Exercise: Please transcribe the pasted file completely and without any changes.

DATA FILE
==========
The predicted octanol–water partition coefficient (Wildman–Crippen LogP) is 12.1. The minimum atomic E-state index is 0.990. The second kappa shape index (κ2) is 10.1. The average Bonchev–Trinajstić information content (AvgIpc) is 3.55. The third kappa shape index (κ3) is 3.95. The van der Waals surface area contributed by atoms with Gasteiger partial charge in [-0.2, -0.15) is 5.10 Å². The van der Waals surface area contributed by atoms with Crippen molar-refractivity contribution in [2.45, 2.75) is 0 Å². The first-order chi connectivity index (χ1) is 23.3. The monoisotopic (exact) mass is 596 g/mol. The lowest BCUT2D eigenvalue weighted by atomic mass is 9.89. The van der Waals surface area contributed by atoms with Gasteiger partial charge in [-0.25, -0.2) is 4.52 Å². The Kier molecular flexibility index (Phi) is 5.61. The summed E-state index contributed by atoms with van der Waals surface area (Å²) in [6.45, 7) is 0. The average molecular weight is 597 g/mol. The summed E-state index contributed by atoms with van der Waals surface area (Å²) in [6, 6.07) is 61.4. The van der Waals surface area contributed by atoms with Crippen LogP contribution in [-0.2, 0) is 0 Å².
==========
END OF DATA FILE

The predicted octanol–water partition coefficient (Wildman–Crippen LogP) is 12.1. The minimum atomic E-state index is 0.990. The second kappa shape index (κ2) is 10.1. The average Bonchev–Trinajstić information content (AvgIpc) is 3.55. The third kappa shape index (κ3) is 3.95. The van der Waals surface area contributed by atoms with Gasteiger partial charge in [-0.2, -0.15) is 5.10 Å². The van der Waals surface area contributed by atoms with Crippen molar-refractivity contribution in [2.45, 2.75) is 0 Å². The first-order chi connectivity index (χ1) is 23.3. The monoisotopic (exact) mass is 596 g/mol. The lowest BCUT2D eigenvalue weighted by atomic mass is 9.89. The van der Waals surface area contributed by atoms with Gasteiger partial charge in [-0.25, -0.2) is 4.52 Å². The Kier molecular flexibility index (Phi) is 5.61. The summed E-state index contributed by atoms with van der Waals surface area (Å²) in [6.45, 7) is 0. The average molecular weight is 597 g/mol. The summed E-state index contributed by atoms with van der Waals surface area (Å²) in [6, 6.07) is 61.4. The van der Waals surface area contributed by atoms with Crippen LogP contribution in [-0.2, 0) is 0 Å².